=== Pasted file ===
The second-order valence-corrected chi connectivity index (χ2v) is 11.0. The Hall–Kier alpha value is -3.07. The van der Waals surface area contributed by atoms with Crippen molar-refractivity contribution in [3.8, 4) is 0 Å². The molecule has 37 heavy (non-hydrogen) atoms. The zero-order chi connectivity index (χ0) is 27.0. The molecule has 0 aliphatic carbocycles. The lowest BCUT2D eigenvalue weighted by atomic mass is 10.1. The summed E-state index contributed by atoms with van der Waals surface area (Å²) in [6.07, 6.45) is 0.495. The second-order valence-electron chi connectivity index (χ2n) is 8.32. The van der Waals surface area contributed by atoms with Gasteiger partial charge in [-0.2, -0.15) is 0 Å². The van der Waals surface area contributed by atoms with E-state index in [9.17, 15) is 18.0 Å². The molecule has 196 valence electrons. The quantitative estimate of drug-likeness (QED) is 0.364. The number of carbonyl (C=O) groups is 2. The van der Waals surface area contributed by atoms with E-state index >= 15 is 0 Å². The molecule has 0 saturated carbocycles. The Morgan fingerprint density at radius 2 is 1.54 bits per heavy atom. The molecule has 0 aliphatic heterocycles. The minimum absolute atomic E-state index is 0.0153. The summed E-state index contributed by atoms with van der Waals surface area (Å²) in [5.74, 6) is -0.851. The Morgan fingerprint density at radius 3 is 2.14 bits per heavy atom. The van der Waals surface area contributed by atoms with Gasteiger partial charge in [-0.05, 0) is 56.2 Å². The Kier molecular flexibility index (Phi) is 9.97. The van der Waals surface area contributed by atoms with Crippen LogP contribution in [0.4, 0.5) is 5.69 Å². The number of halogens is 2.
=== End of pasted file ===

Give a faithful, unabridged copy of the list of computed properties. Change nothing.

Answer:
The second-order valence-corrected chi connectivity index (χ2v) is 11.0. The Hall–Kier alpha value is -3.07. The van der Waals surface area contributed by atoms with Crippen molar-refractivity contribution in [3.8, 4) is 0 Å². The molecule has 37 heavy (non-hydrogen) atoms. The zero-order chi connectivity index (χ0) is 27.0. The molecule has 0 aliphatic carbocycles. The lowest BCUT2D eigenvalue weighted by atomic mass is 10.1. The summed E-state index contributed by atoms with van der Waals surface area (Å²) in [6.07, 6.45) is 0.495. The second-order valence-electron chi connectivity index (χ2n) is 8.32. The van der Waals surface area contributed by atoms with Gasteiger partial charge in [-0.2, -0.15) is 0 Å². The van der Waals surface area contributed by atoms with E-state index in [9.17, 15) is 18.0 Å². The molecule has 196 valence electrons. The quantitative estimate of drug-likeness (QED) is 0.364. The number of carbonyl (C=O) groups is 2. The van der Waals surface area contributed by atoms with E-state index >= 15 is 0 Å². The molecule has 0 saturated carbocycles. The Morgan fingerprint density at radius 2 is 1.54 bits per heavy atom. The molecule has 0 aliphatic heterocycles. The minimum absolute atomic E-state index is 0.0153. The summed E-state index contributed by atoms with van der Waals surface area (Å²) in [5.74, 6) is -0.851. The Morgan fingerprint density at radius 3 is 2.14 bits per heavy atom. The van der Waals surface area contributed by atoms with Gasteiger partial charge in [-0.05, 0) is 56.2 Å². The Kier molecular flexibility index (Phi) is 9.97. The van der Waals surface area contributed by atoms with Crippen LogP contribution in [0.4, 0.5) is 5.69 Å². The number of halogens is 2.